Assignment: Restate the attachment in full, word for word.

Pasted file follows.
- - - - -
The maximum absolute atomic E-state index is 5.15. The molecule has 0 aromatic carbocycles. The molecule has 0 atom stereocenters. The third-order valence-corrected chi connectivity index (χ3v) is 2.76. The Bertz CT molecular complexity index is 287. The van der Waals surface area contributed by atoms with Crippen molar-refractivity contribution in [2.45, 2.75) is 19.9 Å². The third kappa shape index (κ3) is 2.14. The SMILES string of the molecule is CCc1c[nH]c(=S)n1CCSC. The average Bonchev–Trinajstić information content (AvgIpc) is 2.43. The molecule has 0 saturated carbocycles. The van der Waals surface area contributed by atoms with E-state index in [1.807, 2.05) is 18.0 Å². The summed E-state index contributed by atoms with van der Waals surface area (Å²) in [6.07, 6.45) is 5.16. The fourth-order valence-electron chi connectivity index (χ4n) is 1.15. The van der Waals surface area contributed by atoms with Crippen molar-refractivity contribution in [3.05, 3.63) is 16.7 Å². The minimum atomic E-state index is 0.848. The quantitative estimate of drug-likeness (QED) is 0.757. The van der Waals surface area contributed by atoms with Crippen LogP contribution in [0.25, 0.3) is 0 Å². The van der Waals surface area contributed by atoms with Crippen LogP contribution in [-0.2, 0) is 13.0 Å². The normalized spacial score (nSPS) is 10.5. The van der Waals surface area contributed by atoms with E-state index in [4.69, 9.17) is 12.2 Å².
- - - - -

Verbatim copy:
The maximum absolute atomic E-state index is 5.15. The molecule has 0 aromatic carbocycles. The molecule has 0 atom stereocenters. The third-order valence-corrected chi connectivity index (χ3v) is 2.76. The Bertz CT molecular complexity index is 287. The van der Waals surface area contributed by atoms with Crippen molar-refractivity contribution in [2.45, 2.75) is 19.9 Å². The third kappa shape index (κ3) is 2.14. The SMILES string of the molecule is CCc1c[nH]c(=S)n1CCSC. The average Bonchev–Trinajstić information content (AvgIpc) is 2.43. The molecule has 0 saturated carbocycles. The van der Waals surface area contributed by atoms with E-state index in [1.807, 2.05) is 18.0 Å². The summed E-state index contributed by atoms with van der Waals surface area (Å²) in [6.07, 6.45) is 5.16. The fourth-order valence-electron chi connectivity index (χ4n) is 1.15. The van der Waals surface area contributed by atoms with Crippen molar-refractivity contribution in [3.05, 3.63) is 16.7 Å². The minimum atomic E-state index is 0.848. The quantitative estimate of drug-likeness (QED) is 0.757. The van der Waals surface area contributed by atoms with Crippen LogP contribution in [0.25, 0.3) is 0 Å². The van der Waals surface area contributed by atoms with Crippen LogP contribution in [-0.2, 0) is 13.0 Å². The normalized spacial score (nSPS) is 10.5. The van der Waals surface area contributed by atoms with E-state index in [4.69, 9.17) is 12.2 Å².